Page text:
Dig Safe

Call Before You Dig

Whether you're a contractor or a homeowner doing an outdoor project, having underground utilities marked is essential to protect yourself and others from injury and prevent damage to underground utility lines. Contact Dig Safely New York at least 2 working days (not counting the day you call) but not more than 10 working days before you plan to start your project. Digging can be dangerous and costly if you don't have underground facilities marked before you start. 

  1. Plan for having underground utilities marked as part of all underground construction.
  2. Mark out the area of construction.
  3. Contact Dig Safely New York at 811 or 800.962.7962, or use the Dig Safely New York online form.
  4. Provide adequate training and supervision on a jobsite to assure that good construction practices are followed.
  5. Properly maintain all underground utility markings.
  6. Hand dig in the area of underground facilities.
  7. Provide adequate protection and support for underground facilities.
  8. If our underground facilities are damaged or disturbed, notify NYSEG at 800.572.1121 for natural gas or 800.572.1131 for electricity. We'll come right away to ensure the site is safe and make repairs if required.
  9. Use and properly install suitable backfill material around underground facilities.

Whether you're a contractor excavating for a large project or a homeowner installing a mailbox, anyone who conducts earth moving activities should contact Dig Safely New York before starting. It's free, it's easy and it's the law.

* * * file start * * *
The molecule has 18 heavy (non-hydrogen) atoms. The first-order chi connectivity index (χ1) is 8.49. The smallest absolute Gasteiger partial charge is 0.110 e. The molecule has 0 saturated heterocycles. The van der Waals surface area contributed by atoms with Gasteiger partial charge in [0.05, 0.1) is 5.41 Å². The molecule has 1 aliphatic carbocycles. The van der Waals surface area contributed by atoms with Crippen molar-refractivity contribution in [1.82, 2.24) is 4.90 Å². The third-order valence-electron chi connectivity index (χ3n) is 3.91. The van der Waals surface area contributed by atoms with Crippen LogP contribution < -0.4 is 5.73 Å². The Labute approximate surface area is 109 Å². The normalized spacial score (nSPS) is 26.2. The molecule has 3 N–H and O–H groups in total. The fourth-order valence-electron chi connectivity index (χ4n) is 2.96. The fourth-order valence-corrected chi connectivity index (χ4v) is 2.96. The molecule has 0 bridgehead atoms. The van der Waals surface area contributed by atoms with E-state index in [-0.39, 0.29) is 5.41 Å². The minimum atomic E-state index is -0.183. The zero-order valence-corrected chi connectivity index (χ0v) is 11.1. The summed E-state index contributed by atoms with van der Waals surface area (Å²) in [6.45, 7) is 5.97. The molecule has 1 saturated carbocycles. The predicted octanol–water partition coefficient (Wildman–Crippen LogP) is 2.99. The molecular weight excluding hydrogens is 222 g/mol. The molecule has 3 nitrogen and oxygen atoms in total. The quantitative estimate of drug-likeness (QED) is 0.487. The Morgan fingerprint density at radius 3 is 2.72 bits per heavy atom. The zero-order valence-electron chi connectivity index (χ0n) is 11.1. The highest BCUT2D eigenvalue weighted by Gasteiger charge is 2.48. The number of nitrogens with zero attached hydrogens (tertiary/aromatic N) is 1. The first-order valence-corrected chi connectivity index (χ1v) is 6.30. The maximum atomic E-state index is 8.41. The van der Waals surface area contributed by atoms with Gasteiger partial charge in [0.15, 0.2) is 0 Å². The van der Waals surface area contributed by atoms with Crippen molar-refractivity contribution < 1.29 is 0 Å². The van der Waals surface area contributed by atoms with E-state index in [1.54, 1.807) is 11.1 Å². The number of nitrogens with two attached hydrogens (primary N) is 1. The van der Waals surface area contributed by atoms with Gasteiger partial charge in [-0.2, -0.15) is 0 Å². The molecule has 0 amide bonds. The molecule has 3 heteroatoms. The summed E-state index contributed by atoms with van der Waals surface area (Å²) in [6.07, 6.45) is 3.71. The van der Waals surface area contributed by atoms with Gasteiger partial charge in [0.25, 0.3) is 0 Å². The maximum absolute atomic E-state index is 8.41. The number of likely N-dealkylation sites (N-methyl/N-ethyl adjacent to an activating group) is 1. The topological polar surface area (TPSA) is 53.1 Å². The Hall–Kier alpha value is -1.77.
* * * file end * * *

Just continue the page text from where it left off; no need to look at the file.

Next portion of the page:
Under state law, fines can range from $1,000 for a first-time offender to $7,500 for subsequent violations. Utilities may also charge to repair any damage as a result of failure to have underground facilities marked.

Want to know more?

View a printable version of our Call Before You Dig and Look Up - Look Out! manual.

Look Up...Look Out!

Be careful around overhead power lines. When working around your house, remember that things such as aluminum siding, gutters and ladders conduct electricity. If any of these items touch an overhead power lines, the results could be deadly.


  • Water and electricity NEVER mix. Keep power tools and extension cords away from water, including rain, wet ground, swimming pools, sprinklers and garden hoses.
  • Have a license electrician add weatherproof covers and GFCI's (ground-fault circuit interrupters) on outdoor electrical outlets to protect against electrical shock.
  • Leave cutting and trimming of trees near power lines to professionals. A tree or limb that comes in contact with a power line could be deadly.

Learn more at our Look Up...Look Out! page.


  • What should I do if I suspect a gas leak?  
  • Who do I contact if I need to dig on my property?  
  • How can I detect a natural gas leak?  
  • How can I stay safe around electricity?  
  • What should I do to prepare for a storm?